South-east Asia stocks muted, Singapore set to extend losses
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SINGAPORE, Dec 7 — Most South-east Asian stock markets traded within a tight range today as uncertainty over US government policies kept risk sentiment in check, with Singapore set to extend the previous session's sharp decline.
Asian markets remained tentative after yesterday's slump, with MSCI's broadest index of Asia-Pacific shares outside Japan hovering around a near two-month low.
Investors are looking to final tax reform legislation in the United States, where a potential US government shutdown looms if Congress fails to agree on a spending package.
Singapore shares fell 0.4 per cent, after retreating 1.2 per cent the previous day, on course for a sixth losing session in seven.
“Yesterday was quite bad... I guess it was part of the broader selloff. Probably in part following the US tax reforms passing the Senate. So I think now it's just waiting for the next catalyst, which is the Senate and House having to reconcile their tax bill,” said Joel Ng, an analyst at KGI Securities in Singapore.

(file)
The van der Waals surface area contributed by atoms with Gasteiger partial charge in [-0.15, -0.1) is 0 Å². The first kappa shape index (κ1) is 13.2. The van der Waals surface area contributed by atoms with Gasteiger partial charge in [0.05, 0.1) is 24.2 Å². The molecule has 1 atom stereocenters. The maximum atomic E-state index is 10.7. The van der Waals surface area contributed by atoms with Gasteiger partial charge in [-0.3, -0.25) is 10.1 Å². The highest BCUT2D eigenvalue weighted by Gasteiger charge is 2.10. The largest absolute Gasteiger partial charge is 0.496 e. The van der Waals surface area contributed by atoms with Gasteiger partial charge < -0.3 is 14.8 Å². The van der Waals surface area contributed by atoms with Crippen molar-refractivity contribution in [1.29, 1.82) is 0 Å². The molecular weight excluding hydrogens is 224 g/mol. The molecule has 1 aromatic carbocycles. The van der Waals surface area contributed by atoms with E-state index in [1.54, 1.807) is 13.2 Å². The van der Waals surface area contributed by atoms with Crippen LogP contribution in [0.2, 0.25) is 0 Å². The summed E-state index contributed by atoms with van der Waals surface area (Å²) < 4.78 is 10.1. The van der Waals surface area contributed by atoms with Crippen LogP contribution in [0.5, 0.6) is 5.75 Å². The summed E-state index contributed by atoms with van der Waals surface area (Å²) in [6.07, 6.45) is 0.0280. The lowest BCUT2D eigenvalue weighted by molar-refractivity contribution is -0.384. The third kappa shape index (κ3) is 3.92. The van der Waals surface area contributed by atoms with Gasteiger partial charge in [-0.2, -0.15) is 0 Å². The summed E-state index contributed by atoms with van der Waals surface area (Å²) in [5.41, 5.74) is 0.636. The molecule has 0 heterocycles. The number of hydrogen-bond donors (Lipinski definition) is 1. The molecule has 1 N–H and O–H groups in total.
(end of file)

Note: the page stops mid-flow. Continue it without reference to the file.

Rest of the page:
Losses in industrials and financial stocks outweighed strong gains in real estate stocks, with City Developments and CapitaLand Commercial Trust rising over 2 per cent.
“They are probably range-bound at this level, so I think you are starting to see investors coming in, in view of the positive outlook over the next few years for property,” Ng added.
Meanwhile, Philippine stocks inched up 0.3 per cent, led by gains in telecom and energy stocks, with PLDT Inc and Semirara Mining and Power Corp rising 2.2 per cent and 7 per cent, respectively.
Malaysian shares rose 0.1 percent, with Sime Darby Plantation rising 4.3 per cent.
Indonesia and Vietnam were marginally lower, while Thai shares edged higher. — Reuters